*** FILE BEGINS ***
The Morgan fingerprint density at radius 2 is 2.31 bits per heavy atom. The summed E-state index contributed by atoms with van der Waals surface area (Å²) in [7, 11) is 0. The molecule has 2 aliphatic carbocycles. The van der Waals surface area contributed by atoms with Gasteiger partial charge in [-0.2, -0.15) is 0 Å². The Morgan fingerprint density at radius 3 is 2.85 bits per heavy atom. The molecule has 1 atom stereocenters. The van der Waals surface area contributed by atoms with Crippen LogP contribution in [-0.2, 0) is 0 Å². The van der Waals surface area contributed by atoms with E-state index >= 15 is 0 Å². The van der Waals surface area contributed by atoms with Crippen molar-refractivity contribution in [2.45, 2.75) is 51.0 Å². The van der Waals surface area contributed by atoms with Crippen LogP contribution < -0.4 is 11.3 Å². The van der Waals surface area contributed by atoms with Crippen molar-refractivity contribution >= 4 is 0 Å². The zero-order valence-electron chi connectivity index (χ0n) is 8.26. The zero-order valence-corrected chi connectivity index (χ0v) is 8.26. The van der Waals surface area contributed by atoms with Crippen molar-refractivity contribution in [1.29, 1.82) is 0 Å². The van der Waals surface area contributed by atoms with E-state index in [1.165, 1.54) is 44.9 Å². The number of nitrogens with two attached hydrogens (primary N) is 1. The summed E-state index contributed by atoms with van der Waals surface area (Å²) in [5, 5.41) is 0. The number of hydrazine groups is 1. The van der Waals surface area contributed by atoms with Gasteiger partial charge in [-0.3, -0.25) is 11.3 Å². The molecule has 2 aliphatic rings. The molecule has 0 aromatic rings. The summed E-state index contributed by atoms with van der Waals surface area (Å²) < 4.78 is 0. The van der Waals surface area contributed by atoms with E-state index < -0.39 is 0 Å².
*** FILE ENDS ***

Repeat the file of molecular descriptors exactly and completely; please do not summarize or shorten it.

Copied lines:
The Morgan fingerprint density at radius 2 is 2.31 bits per heavy atom. The summed E-state index contributed by atoms with van der Waals surface area (Å²) in [7, 11) is 0. The molecule has 2 aliphatic carbocycles. The van der Waals surface area contributed by atoms with Gasteiger partial charge in [-0.2, -0.15) is 0 Å². The Morgan fingerprint density at radius 3 is 2.85 bits per heavy atom. The molecule has 1 atom stereocenters. The van der Waals surface area contributed by atoms with Crippen LogP contribution in [-0.2, 0) is 0 Å². The van der Waals surface area contributed by atoms with E-state index >= 15 is 0 Å². The van der Waals surface area contributed by atoms with Crippen molar-refractivity contribution in [2.45, 2.75) is 51.0 Å². The van der Waals surface area contributed by atoms with Crippen LogP contribution < -0.4 is 11.3 Å². The van der Waals surface area contributed by atoms with Crippen molar-refractivity contribution >= 4 is 0 Å². The zero-order valence-electron chi connectivity index (χ0n) is 8.26. The zero-order valence-corrected chi connectivity index (χ0v) is 8.26. The van der Waals surface area contributed by atoms with Crippen molar-refractivity contribution in [1.29, 1.82) is 0 Å². The van der Waals surface area contributed by atoms with E-state index in [1.165, 1.54) is 44.9 Å². The number of nitrogens with two attached hydrogens (primary N) is 1. The summed E-state index contributed by atoms with van der Waals surface area (Å²) in [5, 5.41) is 0. The number of hydrazine groups is 1. The van der Waals surface area contributed by atoms with Gasteiger partial charge in [-0.3, -0.25) is 11.3 Å². The molecule has 2 aliphatic rings. The molecule has 0 aromatic rings. The summed E-state index contributed by atoms with van der Waals surface area (Å²) < 4.78 is 0. The van der Waals surface area contributed by atoms with E-state index < -0.39 is 0 Å².